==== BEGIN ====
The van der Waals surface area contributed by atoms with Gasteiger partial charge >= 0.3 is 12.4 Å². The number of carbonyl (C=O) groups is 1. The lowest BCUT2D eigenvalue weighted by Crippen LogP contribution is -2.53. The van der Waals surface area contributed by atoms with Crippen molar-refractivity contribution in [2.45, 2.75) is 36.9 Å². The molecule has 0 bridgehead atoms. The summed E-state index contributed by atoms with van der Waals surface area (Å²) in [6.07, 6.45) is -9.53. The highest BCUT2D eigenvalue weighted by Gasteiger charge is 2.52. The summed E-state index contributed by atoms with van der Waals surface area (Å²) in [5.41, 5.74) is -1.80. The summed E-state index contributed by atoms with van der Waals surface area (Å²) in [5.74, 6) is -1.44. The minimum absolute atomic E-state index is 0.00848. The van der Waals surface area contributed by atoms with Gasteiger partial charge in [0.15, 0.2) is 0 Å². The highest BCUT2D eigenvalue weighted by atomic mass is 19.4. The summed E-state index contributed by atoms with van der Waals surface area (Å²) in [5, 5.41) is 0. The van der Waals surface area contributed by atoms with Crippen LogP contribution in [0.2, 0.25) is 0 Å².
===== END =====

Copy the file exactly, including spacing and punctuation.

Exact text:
The van der Waals surface area contributed by atoms with Gasteiger partial charge >= 0.3 is 12.4 Å². The number of carbonyl (C=O) groups is 1. The lowest BCUT2D eigenvalue weighted by Crippen LogP contribution is -2.53. The van der Waals surface area contributed by atoms with Crippen molar-refractivity contribution in [2.45, 2.75) is 36.9 Å². The molecule has 0 bridgehead atoms. The summed E-state index contributed by atoms with van der Waals surface area (Å²) in [6.07, 6.45) is -9.53. The highest BCUT2D eigenvalue weighted by Gasteiger charge is 2.52. The summed E-state index contributed by atoms with van der Waals surface area (Å²) in [5.41, 5.74) is -1.80. The summed E-state index contributed by atoms with van der Waals surface area (Å²) in [5.74, 6) is -1.44. The minimum absolute atomic E-state index is 0.00848. The van der Waals surface area contributed by atoms with Gasteiger partial charge in [0.15, 0.2) is 0 Å². The highest BCUT2D eigenvalue weighted by atomic mass is 19.4. The summed E-state index contributed by atoms with van der Waals surface area (Å²) in [5, 5.41) is 0. The van der Waals surface area contributed by atoms with Crippen LogP contribution in [0.2, 0.25) is 0 Å².